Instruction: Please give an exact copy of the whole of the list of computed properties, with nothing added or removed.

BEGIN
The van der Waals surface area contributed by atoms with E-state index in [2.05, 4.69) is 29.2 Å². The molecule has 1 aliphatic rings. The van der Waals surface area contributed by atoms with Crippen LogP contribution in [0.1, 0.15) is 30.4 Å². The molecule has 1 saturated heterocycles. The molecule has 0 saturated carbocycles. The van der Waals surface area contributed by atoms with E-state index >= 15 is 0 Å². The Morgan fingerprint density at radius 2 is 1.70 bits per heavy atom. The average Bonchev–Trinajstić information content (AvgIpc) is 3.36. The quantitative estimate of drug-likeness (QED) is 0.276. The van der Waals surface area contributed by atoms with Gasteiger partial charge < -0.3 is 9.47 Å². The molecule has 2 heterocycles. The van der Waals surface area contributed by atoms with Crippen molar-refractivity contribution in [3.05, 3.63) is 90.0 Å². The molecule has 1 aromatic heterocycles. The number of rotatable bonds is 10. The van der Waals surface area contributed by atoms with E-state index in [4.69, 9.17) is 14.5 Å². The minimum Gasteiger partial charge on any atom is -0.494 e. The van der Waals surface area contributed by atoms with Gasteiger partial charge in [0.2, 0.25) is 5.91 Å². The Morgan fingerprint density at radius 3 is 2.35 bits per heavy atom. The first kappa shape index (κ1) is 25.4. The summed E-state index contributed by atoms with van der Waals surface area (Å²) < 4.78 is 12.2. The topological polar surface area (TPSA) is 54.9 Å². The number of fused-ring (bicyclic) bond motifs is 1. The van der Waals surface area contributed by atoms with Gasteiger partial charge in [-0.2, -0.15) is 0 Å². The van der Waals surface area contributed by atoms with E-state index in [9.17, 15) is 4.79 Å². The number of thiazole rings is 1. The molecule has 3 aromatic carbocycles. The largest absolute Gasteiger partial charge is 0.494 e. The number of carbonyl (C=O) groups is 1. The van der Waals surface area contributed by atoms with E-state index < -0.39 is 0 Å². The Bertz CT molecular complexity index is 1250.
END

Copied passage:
The van der Waals surface area contributed by atoms with E-state index in [2.05, 4.69) is 29.2 Å². The molecule has 1 aliphatic rings. The van der Waals surface area contributed by atoms with Crippen LogP contribution in [0.1, 0.15) is 30.4 Å². The molecule has 1 saturated heterocycles. The molecule has 0 saturated carbocycles. The van der Waals surface area contributed by atoms with E-state index >= 15 is 0 Å². The Morgan fingerprint density at radius 2 is 1.70 bits per heavy atom. The average Bonchev–Trinajstić information content (AvgIpc) is 3.36. The quantitative estimate of drug-likeness (QED) is 0.276. The van der Waals surface area contributed by atoms with Gasteiger partial charge < -0.3 is 9.47 Å². The molecule has 2 heterocycles. The van der Waals surface area contributed by atoms with Crippen molar-refractivity contribution in [3.05, 3.63) is 90.0 Å². The molecule has 1 aromatic heterocycles. The number of rotatable bonds is 10. The van der Waals surface area contributed by atoms with E-state index in [4.69, 9.17) is 14.5 Å². The minimum Gasteiger partial charge on any atom is -0.494 e. The van der Waals surface area contributed by atoms with Gasteiger partial charge in [0.2, 0.25) is 5.91 Å². The Morgan fingerprint density at radius 3 is 2.35 bits per heavy atom. The first kappa shape index (κ1) is 25.4. The summed E-state index contributed by atoms with van der Waals surface area (Å²) < 4.78 is 12.2. The topological polar surface area (TPSA) is 54.9 Å². The number of fused-ring (bicyclic) bond motifs is 1. The van der Waals surface area contributed by atoms with Gasteiger partial charge in [-0.2, -0.15) is 0 Å². The van der Waals surface area contributed by atoms with E-state index in [9.17, 15) is 4.79 Å². The number of thiazole rings is 1. The molecule has 3 aromatic carbocycles. The largest absolute Gasteiger partial charge is 0.494 e. The number of carbonyl (C=O) groups is 1. The van der Waals surface area contributed by atoms with E-state index < -0.39 is 0 Å². The Bertz CT molecular complexity index is 1250.